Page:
The upcoming challenges for the Spanish PV industry and the Latin American opportunity in the Conferencia de la Industria Solar
Tuesday, 23 October 2012 06:32
The inaugural session, conducted by Luis Torres (vice-president of UNEF), included the participation of David Pérez from ECLAREON, Andrés Navarro from the Cámara de Comercio Brasil-España, Marie Latour from EPIA and Angie Soto from Nexus Energía.
In his presentation, Luis Torres remarked “this conference brings the opportunity to share impressions about the PV industry in a key transition moment, in which the Feed-in tariff scheme is ending” and stated that PV experts should help to lighten the upcoming PV framework.
In the lecture “Current situation and regulation of the Solar sector in Spain and world-wide", David Pérez, from ECLAREON, outlined that “PV grid parity has already been reached in Spain and it represents a great opportunity for the PV industry; generating PV electricity is cheaper than buying it”. He also stated that “small-scaled installations will play a very important role in the future of the Spanish market”. Besides, he commented that the PV industry should learn from other markets where “utilities are taking advantage of distributed generation with new business opportunities”.
Brazil appears as one of the most outstanding markets in the international PV industry. According to Andrés Navarro, this is an interesting moment because “the National Energy Plan in Brazil is an opportunity”. However, Navarro noted, “It is important to consider that Brazil is a country of contrasts, high inflation, high interest and a very complex fiscal system.”
Marie Latour outlined that in some European countries, e.g. Germany, “PV energy amounts to 5% of the total electric demand” and it is expected that “PV energy will reach an 8% of total European demand in 2020 and a 15% in 2030, according to an aggressive scenario”. She stated that grid operators “will face new challenges in integration” and defined distributed generation as “the best way of developing PV energy, directly in the consumption site”.
Moreover, Latour also presented EPIA’s report “Connecting the Sun: Solar Photovoltaics on the road to large-scale grid integration” for the first time in Spain. The study demonstrates how the European power supply system can be adapted to the rapidly increasing supply of solar energy.
The inaugural session was completed with Angie Soto’s participation, which focused on selling PV electricity without FiTs. Soto said, “Technically, producing PV electricity is cheap but economically, it is difficult to achieve profitable installations”. She also demanded a stable regulatory framework.
After the inaugural session, the conference was split in 2 parallel sessions: auto consumption and net metering in Spain and Latin American markets. In his lecture “First experiences with auto-consumption in Spain”, Óscar Pérez, from PROINSO, presented their residential PV kit. He detailed 3 auto consumption projects already installed in Spain, their administrative processes and the main difficulties found in their development. Óscar Pérez remarked the fact that “in Spain, margins have been adjusted along all the value chain”. After his presentation, a very interesting debate about auto consumption took place in the Spanish room.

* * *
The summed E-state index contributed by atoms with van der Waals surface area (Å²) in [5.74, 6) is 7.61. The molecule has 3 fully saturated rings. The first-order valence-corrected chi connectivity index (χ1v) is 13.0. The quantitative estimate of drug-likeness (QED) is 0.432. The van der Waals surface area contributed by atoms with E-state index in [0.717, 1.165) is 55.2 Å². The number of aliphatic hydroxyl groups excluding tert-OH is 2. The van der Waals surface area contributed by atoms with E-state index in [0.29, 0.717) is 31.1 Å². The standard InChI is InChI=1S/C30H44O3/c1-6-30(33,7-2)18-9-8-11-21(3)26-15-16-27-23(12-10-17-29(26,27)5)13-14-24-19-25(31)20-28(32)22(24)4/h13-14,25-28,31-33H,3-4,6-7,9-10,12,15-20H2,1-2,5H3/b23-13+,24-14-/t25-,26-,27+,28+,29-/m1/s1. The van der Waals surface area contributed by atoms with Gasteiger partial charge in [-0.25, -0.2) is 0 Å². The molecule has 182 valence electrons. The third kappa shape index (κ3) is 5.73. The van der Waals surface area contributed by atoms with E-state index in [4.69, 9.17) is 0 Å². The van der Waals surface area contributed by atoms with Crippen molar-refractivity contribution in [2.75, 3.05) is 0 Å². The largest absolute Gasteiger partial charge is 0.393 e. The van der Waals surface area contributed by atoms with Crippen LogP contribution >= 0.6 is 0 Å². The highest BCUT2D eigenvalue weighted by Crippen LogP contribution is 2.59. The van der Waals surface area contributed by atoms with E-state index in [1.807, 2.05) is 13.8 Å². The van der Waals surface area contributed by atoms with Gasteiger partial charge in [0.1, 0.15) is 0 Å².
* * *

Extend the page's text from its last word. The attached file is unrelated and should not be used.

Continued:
Within the New developments for solar energy branch, José Ignacio Briano from ECLAREON explained the relationship between smart grids and PV energy. Briano pointed out, "The development of smart grids can represent a great opportunity for renewable energies: it will allow a better integration, especially in distributed generation, and can improve the possibilities for the PV companies.”
Latin American markets
Latin American markets were discussed from different perspectives: technical, commercial, fiscal and financial. Víctor Cervantes, from ECLAREON, analyzed residential grid parity in Latin America, and he remarked that “in some regions of Chile and some market niches such as Mexican DAC consumers, there is already grid parity for PV energy, which represents a unique opportunity for the auto-consumption market; this opportunity should be supported with an appropriate regulatory framework”.
During his lecture “Internationalization in Latin American countries”, Enrique Muguiro from Yingli said, "Interesting opportunities are arising in many Latin American countries, not only in the obvious ones (Mexico, Brazil, and Chile) but also in other smaller markets such as Peru, Paraguay, and the Dominican Republic.”
On the other hand, Valentina Cinagli (CSUN) indicated that Brazilian conventional electricity will present higher prices than PV as of 2014. Besides, Angel Castro, from SMA, reviewed Chilean opportunities where “market will start in 2 or 3 years”.
Luis Ampudia, from PROMEXICO, offered a wide description of the current Mexican framework and the attractiveness of entering the energy market, dominated by the national company CFE. In Mexico, a net metering scheme, a pro-renewable regulation and different financial mechanisms for PV exist and will help a new solar market.
During its six consecutive editions, the Conferencia de la Industria Solar in Spain has guaranteed a proper environment for discussion, generation of new ideas, knowledge exchange and business networking in the Spanish solar sector. The conference is organized by the German company SOLARPRAXIS with the support of ECLAREON, an international business consultancy specialized in renewable energies.
Global Solar Technology
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